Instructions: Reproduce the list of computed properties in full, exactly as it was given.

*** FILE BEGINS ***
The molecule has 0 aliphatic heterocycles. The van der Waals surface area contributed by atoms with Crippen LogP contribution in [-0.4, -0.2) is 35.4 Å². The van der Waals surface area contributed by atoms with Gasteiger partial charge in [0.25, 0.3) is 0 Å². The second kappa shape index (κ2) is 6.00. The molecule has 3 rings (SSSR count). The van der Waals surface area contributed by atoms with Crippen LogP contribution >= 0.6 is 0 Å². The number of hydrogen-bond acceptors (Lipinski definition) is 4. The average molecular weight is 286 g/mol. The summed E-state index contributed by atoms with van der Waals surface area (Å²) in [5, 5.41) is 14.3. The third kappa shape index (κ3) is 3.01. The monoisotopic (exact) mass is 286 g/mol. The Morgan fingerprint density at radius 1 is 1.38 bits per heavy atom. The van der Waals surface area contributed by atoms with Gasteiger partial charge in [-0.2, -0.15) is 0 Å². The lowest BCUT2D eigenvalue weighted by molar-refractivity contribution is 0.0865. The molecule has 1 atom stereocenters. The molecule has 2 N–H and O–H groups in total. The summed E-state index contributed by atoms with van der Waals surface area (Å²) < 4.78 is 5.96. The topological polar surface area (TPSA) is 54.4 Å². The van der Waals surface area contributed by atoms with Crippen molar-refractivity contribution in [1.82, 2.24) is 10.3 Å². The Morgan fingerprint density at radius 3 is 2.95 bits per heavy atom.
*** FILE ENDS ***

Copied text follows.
The molecule has 0 aliphatic heterocycles. The van der Waals surface area contributed by atoms with Crippen LogP contribution in [-0.4, -0.2) is 35.4 Å². The van der Waals surface area contributed by atoms with Gasteiger partial charge in [0.25, 0.3) is 0 Å². The second kappa shape index (κ2) is 6.00. The molecule has 3 rings (SSSR count). The van der Waals surface area contributed by atoms with Crippen LogP contribution >= 0.6 is 0 Å². The number of hydrogen-bond acceptors (Lipinski definition) is 4. The average molecular weight is 286 g/mol. The summed E-state index contributed by atoms with van der Waals surface area (Å²) in [5, 5.41) is 14.3. The third kappa shape index (κ3) is 3.01. The monoisotopic (exact) mass is 286 g/mol. The Morgan fingerprint density at radius 1 is 1.38 bits per heavy atom. The van der Waals surface area contributed by atoms with Gasteiger partial charge in [-0.2, -0.15) is 0 Å². The lowest BCUT2D eigenvalue weighted by molar-refractivity contribution is 0.0865. The molecule has 1 atom stereocenters. The molecule has 2 N–H and O–H groups in total. The summed E-state index contributed by atoms with van der Waals surface area (Å²) < 4.78 is 5.96. The topological polar surface area (TPSA) is 54.4 Å². The van der Waals surface area contributed by atoms with Crippen molar-refractivity contribution in [1.82, 2.24) is 10.3 Å². The Morgan fingerprint density at radius 3 is 2.95 bits per heavy atom.